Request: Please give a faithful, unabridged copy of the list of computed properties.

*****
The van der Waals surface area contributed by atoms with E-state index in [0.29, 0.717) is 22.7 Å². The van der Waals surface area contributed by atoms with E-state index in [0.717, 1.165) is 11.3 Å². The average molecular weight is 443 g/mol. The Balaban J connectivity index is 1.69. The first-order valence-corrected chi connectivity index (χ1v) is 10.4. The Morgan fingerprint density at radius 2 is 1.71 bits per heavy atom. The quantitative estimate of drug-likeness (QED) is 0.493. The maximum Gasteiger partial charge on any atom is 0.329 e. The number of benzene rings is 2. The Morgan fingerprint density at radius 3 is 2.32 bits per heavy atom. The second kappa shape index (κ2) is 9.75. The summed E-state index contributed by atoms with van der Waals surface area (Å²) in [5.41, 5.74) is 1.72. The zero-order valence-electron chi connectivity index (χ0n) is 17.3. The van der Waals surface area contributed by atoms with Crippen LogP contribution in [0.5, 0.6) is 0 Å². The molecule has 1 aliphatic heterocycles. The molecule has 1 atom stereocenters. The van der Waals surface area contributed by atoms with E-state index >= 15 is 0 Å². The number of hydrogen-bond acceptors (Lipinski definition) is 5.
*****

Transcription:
The van der Waals surface area contributed by atoms with E-state index in [0.29, 0.717) is 22.7 Å². The van der Waals surface area contributed by atoms with E-state index in [0.717, 1.165) is 11.3 Å². The average molecular weight is 443 g/mol. The Balaban J connectivity index is 1.69. The first-order valence-corrected chi connectivity index (χ1v) is 10.4. The Morgan fingerprint density at radius 2 is 1.71 bits per heavy atom. The quantitative estimate of drug-likeness (QED) is 0.493. The maximum Gasteiger partial charge on any atom is 0.329 e. The number of benzene rings is 2. The Morgan fingerprint density at radius 3 is 2.32 bits per heavy atom. The second kappa shape index (κ2) is 9.75. The summed E-state index contributed by atoms with van der Waals surface area (Å²) in [5.41, 5.74) is 1.72. The zero-order valence-electron chi connectivity index (χ0n) is 17.3. The van der Waals surface area contributed by atoms with Crippen LogP contribution in [0.5, 0.6) is 0 Å². The molecule has 1 aliphatic heterocycles. The molecule has 1 atom stereocenters. The van der Waals surface area contributed by atoms with E-state index >= 15 is 0 Å². The number of hydrogen-bond acceptors (Lipinski definition) is 5.